Seventeen per cent of UK parents have let their kids try alcohol by the age of 14, according to research by UCL. And it’s white, well-educated parents who are the most likely to pour a glass of wine for children in the mistaken belief it will help them drink more responsibly later on.

If you’ve already given your children alcohol, use it as an opportunity to talk about the importance of drinking moderately – and in a safe context. Talk about how, why it may be OK for your teen to have a glass of cider when they are safe at home with you, at parties they will feel the pressure to drink more and alcohol is more likely to impair their judgement in less predictable situations – and put their health and safety at risk.

If you haven’t given your teen alcohol, stick to your guns

The younger children start drinking, the more likely it is to shape the reward centres in the brain and they more likely they are to get addicted, according to a range of studies. Explain that for the sake of their health – and their futures – you’d like to play it safe – and hold out for as long as possible.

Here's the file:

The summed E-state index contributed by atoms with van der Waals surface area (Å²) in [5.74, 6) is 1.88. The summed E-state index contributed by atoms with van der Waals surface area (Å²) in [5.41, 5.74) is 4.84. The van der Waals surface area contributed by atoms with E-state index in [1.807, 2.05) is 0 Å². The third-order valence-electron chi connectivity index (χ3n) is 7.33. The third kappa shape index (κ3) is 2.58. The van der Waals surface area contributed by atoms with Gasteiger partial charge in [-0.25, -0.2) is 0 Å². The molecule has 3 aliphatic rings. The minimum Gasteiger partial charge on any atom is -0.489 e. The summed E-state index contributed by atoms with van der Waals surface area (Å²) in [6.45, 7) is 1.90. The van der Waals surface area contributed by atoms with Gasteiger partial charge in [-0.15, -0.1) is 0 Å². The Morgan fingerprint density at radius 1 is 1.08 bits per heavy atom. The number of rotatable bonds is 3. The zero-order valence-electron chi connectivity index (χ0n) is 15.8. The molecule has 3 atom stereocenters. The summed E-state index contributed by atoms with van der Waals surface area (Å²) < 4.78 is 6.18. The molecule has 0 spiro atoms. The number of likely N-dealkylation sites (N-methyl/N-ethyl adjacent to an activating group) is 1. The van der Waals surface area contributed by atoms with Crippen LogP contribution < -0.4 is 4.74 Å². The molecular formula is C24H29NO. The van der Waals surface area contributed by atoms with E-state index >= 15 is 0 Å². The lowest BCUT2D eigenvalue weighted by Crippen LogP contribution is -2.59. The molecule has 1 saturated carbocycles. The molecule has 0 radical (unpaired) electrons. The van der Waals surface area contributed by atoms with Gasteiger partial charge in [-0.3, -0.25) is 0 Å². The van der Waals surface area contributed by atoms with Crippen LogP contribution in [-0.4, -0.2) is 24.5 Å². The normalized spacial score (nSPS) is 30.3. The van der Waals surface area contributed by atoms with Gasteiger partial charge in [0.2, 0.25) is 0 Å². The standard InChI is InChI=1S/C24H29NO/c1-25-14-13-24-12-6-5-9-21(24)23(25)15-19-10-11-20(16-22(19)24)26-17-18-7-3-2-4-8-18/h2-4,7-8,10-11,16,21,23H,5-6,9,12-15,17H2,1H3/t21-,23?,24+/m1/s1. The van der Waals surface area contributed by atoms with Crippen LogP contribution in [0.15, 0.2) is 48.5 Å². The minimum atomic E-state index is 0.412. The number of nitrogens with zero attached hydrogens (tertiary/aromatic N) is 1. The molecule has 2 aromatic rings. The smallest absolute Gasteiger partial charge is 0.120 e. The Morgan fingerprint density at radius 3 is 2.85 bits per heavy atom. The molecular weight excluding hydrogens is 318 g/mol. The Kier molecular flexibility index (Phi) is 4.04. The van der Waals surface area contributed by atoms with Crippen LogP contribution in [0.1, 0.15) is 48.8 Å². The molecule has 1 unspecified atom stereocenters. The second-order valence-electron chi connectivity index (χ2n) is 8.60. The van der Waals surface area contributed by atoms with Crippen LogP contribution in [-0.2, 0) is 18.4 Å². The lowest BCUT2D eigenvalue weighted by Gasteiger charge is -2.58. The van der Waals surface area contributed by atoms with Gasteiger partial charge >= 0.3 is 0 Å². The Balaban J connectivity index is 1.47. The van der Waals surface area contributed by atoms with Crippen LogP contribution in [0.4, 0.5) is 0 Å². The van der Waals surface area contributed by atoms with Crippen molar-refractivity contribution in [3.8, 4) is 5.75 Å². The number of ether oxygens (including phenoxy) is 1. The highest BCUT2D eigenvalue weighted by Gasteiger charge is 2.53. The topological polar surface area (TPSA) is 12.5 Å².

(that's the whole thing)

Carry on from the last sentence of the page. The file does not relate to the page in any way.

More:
Explain how alcohol affects teen brains differently 

Your teen may point out that, as a parent, you’re not in a position to lecture them on alcohol because you drink yourself. While this may be a sign to set a better example by cutting back, use it as an opportunity to explain that drinking affects the adult and adolescent brain differently.  

According to clinical child psychologist Dr Angharad Rudkin: “The same quantity of alcohol has a much stronger effect on teens than adults. Binge drinking in particular can damage the brain which is still developing. Teens are also primed to learn quickly – and this applies to getting addicted faster to alcohol.” 

Try saying: “You have so much ahead of you, and I expect you’ll want to face the future feeling as intellectually ready as possible. Remember that the effects of binge-drinking can have a lasting effect on your brain, long after the hangover has worn off.” It’s unlikely they’ll go teetotal, but planting the idea in their minds may well encourage them to take steps to moderate their intake.